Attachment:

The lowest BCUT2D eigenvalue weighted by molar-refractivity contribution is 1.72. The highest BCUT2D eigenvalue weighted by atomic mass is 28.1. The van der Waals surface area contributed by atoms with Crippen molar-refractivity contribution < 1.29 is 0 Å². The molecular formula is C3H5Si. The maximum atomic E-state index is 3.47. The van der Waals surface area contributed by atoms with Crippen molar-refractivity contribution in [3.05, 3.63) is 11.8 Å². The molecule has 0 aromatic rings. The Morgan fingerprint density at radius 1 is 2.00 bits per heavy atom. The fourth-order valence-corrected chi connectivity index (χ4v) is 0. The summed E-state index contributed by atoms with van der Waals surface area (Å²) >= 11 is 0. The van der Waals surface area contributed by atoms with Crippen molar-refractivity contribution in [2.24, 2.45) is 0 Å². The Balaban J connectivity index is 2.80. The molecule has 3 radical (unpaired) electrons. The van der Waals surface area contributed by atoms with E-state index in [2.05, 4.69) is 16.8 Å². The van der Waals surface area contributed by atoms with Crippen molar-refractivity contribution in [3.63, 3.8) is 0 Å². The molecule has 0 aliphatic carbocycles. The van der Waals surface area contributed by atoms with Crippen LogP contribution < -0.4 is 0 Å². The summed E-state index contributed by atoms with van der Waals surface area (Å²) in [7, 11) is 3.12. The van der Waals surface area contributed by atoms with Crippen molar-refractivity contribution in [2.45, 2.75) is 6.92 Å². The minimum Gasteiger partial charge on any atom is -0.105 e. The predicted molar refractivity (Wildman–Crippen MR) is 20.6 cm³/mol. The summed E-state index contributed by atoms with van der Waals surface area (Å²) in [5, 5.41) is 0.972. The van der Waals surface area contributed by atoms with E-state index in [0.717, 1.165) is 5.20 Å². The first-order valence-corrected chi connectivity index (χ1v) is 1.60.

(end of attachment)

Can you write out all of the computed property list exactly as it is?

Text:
The lowest BCUT2D eigenvalue weighted by molar-refractivity contribution is 1.72. The highest BCUT2D eigenvalue weighted by atomic mass is 28.1. The van der Waals surface area contributed by atoms with Crippen molar-refractivity contribution < 1.29 is 0 Å². The molecular formula is C3H5Si. The maximum atomic E-state index is 3.47. The van der Waals surface area contributed by atoms with Crippen molar-refractivity contribution in [3.05, 3.63) is 11.8 Å². The molecule has 0 aromatic rings. The Morgan fingerprint density at radius 1 is 2.00 bits per heavy atom. The fourth-order valence-corrected chi connectivity index (χ4v) is 0. The summed E-state index contributed by atoms with van der Waals surface area (Å²) >= 11 is 0. The van der Waals surface area contributed by atoms with Crippen molar-refractivity contribution in [2.24, 2.45) is 0 Å². The Balaban J connectivity index is 2.80. The molecule has 3 radical (unpaired) electrons. The van der Waals surface area contributed by atoms with E-state index in [2.05, 4.69) is 16.8 Å². The van der Waals surface area contributed by atoms with Crippen molar-refractivity contribution in [3.63, 3.8) is 0 Å². The molecule has 0 aliphatic carbocycles. The van der Waals surface area contributed by atoms with Crippen LogP contribution < -0.4 is 0 Å². The summed E-state index contributed by atoms with van der Waals surface area (Å²) in [7, 11) is 3.12. The van der Waals surface area contributed by atoms with Crippen molar-refractivity contribution in [2.45, 2.75) is 6.92 Å². The minimum Gasteiger partial charge on any atom is -0.105 e. The predicted molar refractivity (Wildman–Crippen MR) is 20.6 cm³/mol. The summed E-state index contributed by atoms with van der Waals surface area (Å²) in [5, 5.41) is 0.972. The van der Waals surface area contributed by atoms with E-state index in [0.717, 1.165) is 5.20 Å². The first-order valence-corrected chi connectivity index (χ1v) is 1.60.